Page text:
Ever since I got into watches many years ago, I developed a somewhat obsession with dive watches. I love their robustness and versatility, and the fact that hundreds of variations have been made since the first diver was released in the 1950s. When recreational diving became popular in the 1960s/70s, people wanted to have a decent watch to dive with but were not particularly interested in the larger and thicker professional divers in the likes of the Rolex Submariner, the Blancpain Fifty Fathoms, and the Doxa Subs. So, watch brands started developing thinner divers known as “skin divers,” due to the fact that they were designed to be worn without a wetsuit.
A particular variant of the skin divers became very popular: the super-compressor. Not only did they look cool—having two crowns and an inner rotating bezel was new—but they were also equipped with a unique technology that made them water resistant whilst being thinner. In this article, we will therefore discuss the technology of the super compressor divers and what made it unique.
Basics on Water Resistance
Before we get any further, let’s make something clear: no watch can be 100% waterproof. Watches are water resistant, built, and tested to certain depths. But water will always find a way to seep through a gasket and enter the case. To keep things simple, there are two core elements of a watch that makes it water resistant: the caseback and the crown. These two parts are the most vulnerable to water infiltration and brands have been working for decades to make them as tight as possible.
The traditional way of making a crown water resistant is to add gaskets on the threaded part and in the tube (in which the crown stem goes) to keep the water out. And, more often than not, crowns on dive watches do thread. However, some argue that this does not help with water resistance but only in keeping dirt and dust particles away. Others argue that it does help with the water resistance. (I personally believe it helps but that’s just my own belief.)
The caseback of divers is generally screwed down and the water is kept at bay by way of lodging a gasket between the caseback and the interior part of the case. Traditionally, the caseback is screwed down tight to create the seal, and the deeper a watch is supposed to go, the better the seal is. (Of course, other elements of the watch design come into play to make watches water resistant, for example the crystal.)
The EPSA Super Compressor Case
From the mid 1950s to the 1970s, dive watches were built as described above. The problem was that gaskets were not as reliable as they are today. Not being submerged in water on a regular basis meant the gasket would eventually dry up, or the continuous pressure applied on the gasket for being screwed in so tight meant wear and tear on the short run. In other words, one could not 100% trust that his diver was water resistant the way it was supposed to be when needed. So the case manufacturer Ervin Piquerez SA (EPSA for short) set out to remedy this problem.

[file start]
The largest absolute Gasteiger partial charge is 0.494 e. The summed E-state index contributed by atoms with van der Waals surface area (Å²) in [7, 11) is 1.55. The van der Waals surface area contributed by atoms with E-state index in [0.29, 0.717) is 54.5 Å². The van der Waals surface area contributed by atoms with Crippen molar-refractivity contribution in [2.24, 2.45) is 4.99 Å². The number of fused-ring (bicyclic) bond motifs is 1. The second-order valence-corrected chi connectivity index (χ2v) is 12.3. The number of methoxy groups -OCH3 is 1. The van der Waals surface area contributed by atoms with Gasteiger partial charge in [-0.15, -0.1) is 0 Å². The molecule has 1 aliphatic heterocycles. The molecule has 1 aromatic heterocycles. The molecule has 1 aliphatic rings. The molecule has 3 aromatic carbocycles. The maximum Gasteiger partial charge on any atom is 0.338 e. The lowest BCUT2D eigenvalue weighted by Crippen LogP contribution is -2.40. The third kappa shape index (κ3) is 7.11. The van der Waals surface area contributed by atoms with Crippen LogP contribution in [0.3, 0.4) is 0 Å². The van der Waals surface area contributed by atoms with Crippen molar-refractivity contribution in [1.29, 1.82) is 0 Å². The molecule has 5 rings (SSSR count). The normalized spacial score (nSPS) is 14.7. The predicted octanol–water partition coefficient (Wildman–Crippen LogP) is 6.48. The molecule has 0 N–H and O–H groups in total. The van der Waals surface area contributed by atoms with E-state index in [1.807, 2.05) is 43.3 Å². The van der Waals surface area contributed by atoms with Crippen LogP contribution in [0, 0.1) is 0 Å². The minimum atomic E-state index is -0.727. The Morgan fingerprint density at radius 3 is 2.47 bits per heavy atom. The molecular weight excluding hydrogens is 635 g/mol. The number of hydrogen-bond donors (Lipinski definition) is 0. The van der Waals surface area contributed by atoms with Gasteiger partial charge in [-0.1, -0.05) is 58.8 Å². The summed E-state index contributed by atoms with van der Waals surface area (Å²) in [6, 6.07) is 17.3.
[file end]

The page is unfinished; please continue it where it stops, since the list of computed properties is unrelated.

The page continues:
Their genius concept of the super-compressor came from the need to keep dive watches water resistant without putting too much wear on the gaskets. They created a system of spring-loaded screws on the caseback that push toward the case the deeper someone goes under water, therefore, the more pressure is applied on the watch. This means that outside of the water, little pressure would be put on the caseback and the gasket, which is fine since it’s not needed. But diving to 40 meters and then deeper would apply more pressure on the caseback, gradually increasing its sealing capability.
The End of the EPSA Cases & Modern Iterations
For all of its ingenuity, the EPSA cases eventually stopped being produced. The cost of making these cases was too high while technologies evolved in a way that the super-compressor cases were no longer needed. Making divers water resistant became easier and cheaper, and the good old way of screwing down cases was alright. As mentioned in the introduction, however, super-compressor style watches did not go out of fashion. That is because they looked different and represented an era of daring underwater exploration and because, to put it simply, they looked cool.
So, for many years brands continued to create super-compressor style divers. This meant making divers with an inner rotating bezel and two crowns but without the EPSA-style sealing technology. That was until recently when independent brands brought back this technology and improved upon it, making it cheaper to produce. A good example of a brand that does this well is Christopher Ward and its C65 Super Compressor model.
Although the EPSA cases are no longer being officially produced, the company left a massive impact on the watch industry. The Super-Compressor case—which came in many variants, by the way—was unique and showcased the ingenuity of watchmakers to make watches more reliable and more wearable. Although ESPA no longer exists, one can find many homages to the original Super-Compressor technology. The best living example of the EPSA case can be found in the Sherpa OPS and Ultradive models, for which the EPSA technology was brought back to life by a Swiss engineer.
Featured image: www.vintage-breitling.com